History is everywhere in Philadelphia, from the building where the Declaration of Independence was signed to the oldest residential street in the nation. When you visit the City of Brotherly Love, these top 10 historic attractions are not to be missed, and if you're an American history buff, some are no doubt on your bucket list. The public transit system will get you to most places you need to go to in the city and in some suburbs.
As part of this trip back into the nation's Revolutionary past, make a stop at City Tavern, where the servers look like they did when George Washington, John Adams, and Thomas Jefferson met before and after sessions of the First Continental Congress. Much of the history of the Revolution was played out inside its walls. The original tavern building was razed in 1854, and in 1976 a historically authentic replica of City Tavern opened just in time for the nation's bicentennial. On the menu are authentic dishes of the 18th century.
A symbol of freedom both in Philadelphia and across the world, the Liberty Bell is on display alongside information about its history and its significance to America. Admission is free, but lines to see it can be long during peak seasons. While you wait, explore The President's House, a multimedia outdoor museum located just outside the building that houses the famed cracked bell.
Park rangers lead guests on a guided tour of the birthplace of the United States of America, the building where the Founding Fathers debated and signed two groundbreaking documents: the Declaration of Independence and the U.S. Constitution. Admission is free, but you'll need timed-entry tickets from March through December. Pick them up at the Independence Visitor Center on the morning you want to tour or reserve them in advance for a fee.
The National Constitution Center is dedicated to honoring the tenets outlined in the U. S. Constitution. Through interactive displays, live theatrical performances, and an impressive array of permanent and special exhibitions, the Museum of "We the People" helps visitors of all ages understand the historic document that forms the structure of the U.S. government and guarantees American freedoms.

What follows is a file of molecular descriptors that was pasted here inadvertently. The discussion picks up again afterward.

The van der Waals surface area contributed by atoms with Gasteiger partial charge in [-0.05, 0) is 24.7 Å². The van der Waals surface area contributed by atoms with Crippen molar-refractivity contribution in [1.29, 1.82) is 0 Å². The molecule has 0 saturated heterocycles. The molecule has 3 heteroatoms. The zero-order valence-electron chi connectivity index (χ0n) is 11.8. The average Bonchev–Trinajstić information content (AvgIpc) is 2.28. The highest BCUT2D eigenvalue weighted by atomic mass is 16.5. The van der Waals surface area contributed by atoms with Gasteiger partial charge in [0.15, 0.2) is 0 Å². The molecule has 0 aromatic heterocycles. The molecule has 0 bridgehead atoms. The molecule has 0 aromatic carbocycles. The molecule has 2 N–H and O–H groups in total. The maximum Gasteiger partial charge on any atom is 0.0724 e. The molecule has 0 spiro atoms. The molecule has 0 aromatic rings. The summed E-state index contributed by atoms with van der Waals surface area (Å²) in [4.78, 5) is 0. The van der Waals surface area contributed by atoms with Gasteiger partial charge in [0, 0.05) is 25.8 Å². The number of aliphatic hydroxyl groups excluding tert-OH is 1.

Benjamin Franklin's house was torn down in the early 1800s, but the area where the house once stood is now known as Franklin Court. The site features a steel-framed outline of Franklin's house, a museum with a print shop, and an archaeological exhibit with objects found on the site. Since Franklin was the nation's first postmaster general, Franklin Court also includes a working post office where visitors can send letters hand-stamped with Franklin's original postmark.
Elfreth's Alley is the oldest continuously inhabited residential street in America, and when you walk along it you feel as if you have time traveled back to the 18th century. Thirty-two Federal- and Georgian-style houses line this tiny cobblestone throughway in Old City, and the street also includes a museum. Many of these houses are still private homes. Elfreth's Alley was saved from deterioration starting in the 1930s by the Elfreth's Alley Association, and it was designated a National Historic Landmark in 1966.
Before Calvin Klein, Ralph Lauren, and Donna Karan, there was Betsy Ross, the nation's most celebrated seamstress. Ross lived and worked at the site now known as the Betsy Ross House. Visitors can tour the house, which has been furnished as it was during the Revolutionary era. A costumed Betsy Ross re-enactor is on hand to bring the past to life, and artifacts help visitors learn all about the life of the famous flag maker.
Many of America's most important leaders, including Benjamin Franklin and George Washington, worshipped at Philadelphia's Christ Church, which dates back to 1695. Next door, the Christ Church Burial Ground is the final resting place of the remains of prominent Philadelphians like Franklin and his wife, Deborah; composer and poet Francis Hopkinson; and medical pioneer Dr. Benjamin Rush.
In 1743, Benjamin Franklin and some of his forward-thinking friends founded the American Philosophical Society, which focused on the ways that art, science, and history intertwine. The museum is now home to some of the city's most treasured artifacts, including Thomas Jefferson’s handwritten copy of the Declaration of Independence and Meriwether Lewis and William Clark’s original journals.
In 1774, the First Continental Congress met in Carpenters' Hall and voted for a trade embargo that set the American Revolution in motion. The building is still owned and operated by the oldest trade guild in the country, the Carpenters' Company of the City and County of Philadelphia.
In 1776, Thomas Jefferson rented a room in the home of Jacob Graff Jr., a Philadelphia bricklayer, and it's here that Jefferson drafted the Declaration of Independence. Now known as Declaration House, the site now includes exhibits that showcase its rich history and vital role in the founding of the United States.